Once again, Microsoft changes the world we live in.
This time, change comes in the shape of the Microsoft Translator Hub. Released last March, this new translation tool, an extension if you will, of the popular Google Translate (used by more than 200 million monthly users), is capable of deploying customised and specialised automatic translation services.
One of the main differences between Google translate and other major translation providers is that the Microsoft Translator Hub supports (and in fact, encourages) the translation of many native languages of the world, for free.
Users will build a translation system within a private website, initially setting up a project, uploading the corresponding source file and consequently training the system to translate from one language to the other. Guided by a number of video tutorials and online instructions, users will effectively teach Microsoft about the style and terminology they expect to be used in their project, producing a set of documents called, ‘parallel documents’ which will be used by Microsoft to learn the specific translation request and the usage of certain terms in a specific context. Human reviewers will suggest possible ways to improve the translation and once a satisfactory quality level has been achieved, the translation will be deployed.
Why does the Microsoft Hub make a difference?
Linguistic experts predict that nearly half of the 6,800 languages still in existence today will become extinct by the turn of the next century. So, the work conducted by the team of researchers who developed the Translator Hub, might help that trend.
However, a word of caution. Or perhaps even more than one. Once the training phase begins, you will be asked to upload the corresponding aligned segments of source and target languages. And once you click that button, you relinquish your ownership of those texts while Microsoft expands its database of texts in rare languages, something pretty difficult to achieve automatically given the limited availability of these texts on the net. So, if you are keen to contribute towards ensuring that minority and rare languages don’t come to an end, this could definitely be a very welcome addition to your toolbox. But if you are concerned about sharing corpuses that you’ve worked hard to compile, you may want to keep your distance.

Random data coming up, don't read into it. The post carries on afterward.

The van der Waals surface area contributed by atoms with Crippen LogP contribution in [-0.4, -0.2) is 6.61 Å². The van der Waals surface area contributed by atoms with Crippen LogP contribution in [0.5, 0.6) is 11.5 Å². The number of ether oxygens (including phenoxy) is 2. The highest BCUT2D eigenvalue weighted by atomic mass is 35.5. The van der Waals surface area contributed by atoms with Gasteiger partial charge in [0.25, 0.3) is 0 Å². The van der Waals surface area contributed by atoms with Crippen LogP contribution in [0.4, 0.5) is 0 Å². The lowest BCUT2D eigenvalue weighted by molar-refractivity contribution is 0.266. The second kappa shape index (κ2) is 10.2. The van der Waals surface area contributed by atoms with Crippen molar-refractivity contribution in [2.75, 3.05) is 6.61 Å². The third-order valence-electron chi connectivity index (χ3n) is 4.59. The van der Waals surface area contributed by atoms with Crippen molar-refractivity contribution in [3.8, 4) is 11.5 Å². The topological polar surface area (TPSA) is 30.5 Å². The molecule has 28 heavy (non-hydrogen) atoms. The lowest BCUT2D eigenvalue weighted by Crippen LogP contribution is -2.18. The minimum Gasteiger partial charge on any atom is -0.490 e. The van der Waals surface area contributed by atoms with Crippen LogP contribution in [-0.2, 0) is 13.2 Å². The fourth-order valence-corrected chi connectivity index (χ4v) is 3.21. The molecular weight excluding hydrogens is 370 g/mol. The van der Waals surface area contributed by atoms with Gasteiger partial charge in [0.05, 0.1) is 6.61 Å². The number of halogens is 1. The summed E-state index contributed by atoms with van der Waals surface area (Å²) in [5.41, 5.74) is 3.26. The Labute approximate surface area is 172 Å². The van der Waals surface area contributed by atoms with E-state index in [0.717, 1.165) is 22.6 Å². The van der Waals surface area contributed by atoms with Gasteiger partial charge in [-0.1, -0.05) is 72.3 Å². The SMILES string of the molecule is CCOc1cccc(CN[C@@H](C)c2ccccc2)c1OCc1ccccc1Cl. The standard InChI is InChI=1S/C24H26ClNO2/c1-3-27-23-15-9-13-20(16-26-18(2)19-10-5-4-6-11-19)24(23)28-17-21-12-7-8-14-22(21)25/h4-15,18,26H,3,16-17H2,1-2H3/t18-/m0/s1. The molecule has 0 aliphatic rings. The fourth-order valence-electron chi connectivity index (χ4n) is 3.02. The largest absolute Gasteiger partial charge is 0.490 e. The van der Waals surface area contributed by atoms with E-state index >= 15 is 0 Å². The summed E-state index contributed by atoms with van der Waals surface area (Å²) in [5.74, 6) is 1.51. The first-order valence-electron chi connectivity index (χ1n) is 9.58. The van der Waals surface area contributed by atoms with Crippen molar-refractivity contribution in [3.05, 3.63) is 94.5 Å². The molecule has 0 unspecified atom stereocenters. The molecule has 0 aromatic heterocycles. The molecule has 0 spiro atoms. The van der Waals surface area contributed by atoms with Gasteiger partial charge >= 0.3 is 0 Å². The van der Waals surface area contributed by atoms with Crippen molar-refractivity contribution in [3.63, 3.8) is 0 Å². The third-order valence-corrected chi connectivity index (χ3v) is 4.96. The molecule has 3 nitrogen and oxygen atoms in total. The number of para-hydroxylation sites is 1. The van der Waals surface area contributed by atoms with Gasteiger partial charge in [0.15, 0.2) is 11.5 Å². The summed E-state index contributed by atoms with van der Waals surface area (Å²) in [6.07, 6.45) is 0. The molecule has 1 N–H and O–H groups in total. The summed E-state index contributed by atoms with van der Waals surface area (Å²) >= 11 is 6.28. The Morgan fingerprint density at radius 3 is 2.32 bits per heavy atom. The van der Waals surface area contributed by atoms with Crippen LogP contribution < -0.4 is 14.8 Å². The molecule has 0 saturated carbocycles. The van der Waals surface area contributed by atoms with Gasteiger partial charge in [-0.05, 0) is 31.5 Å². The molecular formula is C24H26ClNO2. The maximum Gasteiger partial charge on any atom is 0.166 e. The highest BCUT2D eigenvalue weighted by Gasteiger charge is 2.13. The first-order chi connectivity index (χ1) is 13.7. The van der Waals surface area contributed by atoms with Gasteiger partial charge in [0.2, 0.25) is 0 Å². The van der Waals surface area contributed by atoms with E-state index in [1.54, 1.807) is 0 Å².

How does (and other similar developments) affect the future of our profession?
As much as I do get excited about the giant technological steps we read about, adapt to and have no choice to thrive with everyday, I also wonder how much further can translators and interpreters go?
Do we need to do more than just adapt to these changes and reinvent ourselves and our profession?
Can we go without specialising? Without stretching the meaning of translation to its maximum? Without incorporating a whole new gamut of qualities and requirements to what we do?
Can we keep on struggling for fees are not worth struggling for?
Will the role of the translator and the translation agency become completely redundant in the very near future just to be replaced by multilingual experts capable of controlling the full range of translation technologies needed to achieve what 10 other professionals did before?
These are exciting times to play the translation game but the rules change very fast and we need to move a lot faster than the opponent, be it human or machine.